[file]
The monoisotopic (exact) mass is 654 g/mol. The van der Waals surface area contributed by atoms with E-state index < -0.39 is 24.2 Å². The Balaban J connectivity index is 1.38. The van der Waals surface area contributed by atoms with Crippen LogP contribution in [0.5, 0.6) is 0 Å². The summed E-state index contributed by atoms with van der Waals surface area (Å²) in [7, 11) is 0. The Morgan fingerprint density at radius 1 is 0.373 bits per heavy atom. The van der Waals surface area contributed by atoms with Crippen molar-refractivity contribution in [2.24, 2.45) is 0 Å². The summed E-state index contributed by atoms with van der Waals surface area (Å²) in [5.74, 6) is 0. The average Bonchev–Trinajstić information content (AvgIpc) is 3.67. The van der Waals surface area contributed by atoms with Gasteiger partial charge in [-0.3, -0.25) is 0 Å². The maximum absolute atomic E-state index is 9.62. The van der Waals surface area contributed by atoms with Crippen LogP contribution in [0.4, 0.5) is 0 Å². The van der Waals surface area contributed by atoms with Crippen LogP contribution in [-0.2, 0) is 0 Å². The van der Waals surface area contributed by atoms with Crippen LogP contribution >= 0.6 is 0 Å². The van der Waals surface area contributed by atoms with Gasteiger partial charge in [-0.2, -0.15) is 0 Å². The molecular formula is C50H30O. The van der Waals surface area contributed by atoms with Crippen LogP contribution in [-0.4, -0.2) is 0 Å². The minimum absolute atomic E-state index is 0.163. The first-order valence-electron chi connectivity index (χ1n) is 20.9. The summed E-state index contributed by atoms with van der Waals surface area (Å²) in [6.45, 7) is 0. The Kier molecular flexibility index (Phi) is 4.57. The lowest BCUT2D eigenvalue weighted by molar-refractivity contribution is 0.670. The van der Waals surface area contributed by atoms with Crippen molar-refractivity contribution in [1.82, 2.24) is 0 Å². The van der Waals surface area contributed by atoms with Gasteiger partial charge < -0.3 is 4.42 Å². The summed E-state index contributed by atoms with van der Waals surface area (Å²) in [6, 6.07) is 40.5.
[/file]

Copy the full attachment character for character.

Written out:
The monoisotopic (exact) mass is 654 g/mol. The van der Waals surface area contributed by atoms with E-state index < -0.39 is 24.2 Å². The Balaban J connectivity index is 1.38. The van der Waals surface area contributed by atoms with Crippen LogP contribution in [0.5, 0.6) is 0 Å². The summed E-state index contributed by atoms with van der Waals surface area (Å²) in [7, 11) is 0. The Morgan fingerprint density at radius 1 is 0.373 bits per heavy atom. The van der Waals surface area contributed by atoms with Crippen molar-refractivity contribution in [2.24, 2.45) is 0 Å². The summed E-state index contributed by atoms with van der Waals surface area (Å²) in [5.74, 6) is 0. The average Bonchev–Trinajstić information content (AvgIpc) is 3.67. The van der Waals surface area contributed by atoms with Gasteiger partial charge in [-0.3, -0.25) is 0 Å². The maximum absolute atomic E-state index is 9.62. The van der Waals surface area contributed by atoms with Crippen LogP contribution in [0.4, 0.5) is 0 Å². The van der Waals surface area contributed by atoms with Crippen LogP contribution in [-0.2, 0) is 0 Å². The van der Waals surface area contributed by atoms with Crippen LogP contribution >= 0.6 is 0 Å². The van der Waals surface area contributed by atoms with Gasteiger partial charge in [-0.2, -0.15) is 0 Å². The molecular formula is C50H30O. The van der Waals surface area contributed by atoms with Crippen LogP contribution in [-0.4, -0.2) is 0 Å². The minimum absolute atomic E-state index is 0.163. The first-order valence-electron chi connectivity index (χ1n) is 20.9. The summed E-state index contributed by atoms with van der Waals surface area (Å²) in [6.45, 7) is 0. The Kier molecular flexibility index (Phi) is 4.57. The lowest BCUT2D eigenvalue weighted by molar-refractivity contribution is 0.670. The van der Waals surface area contributed by atoms with Crippen molar-refractivity contribution in [1.82, 2.24) is 0 Å². The van der Waals surface area contributed by atoms with Gasteiger partial charge < -0.3 is 4.42 Å². The summed E-state index contributed by atoms with van der Waals surface area (Å²) in [6, 6.07) is 40.5.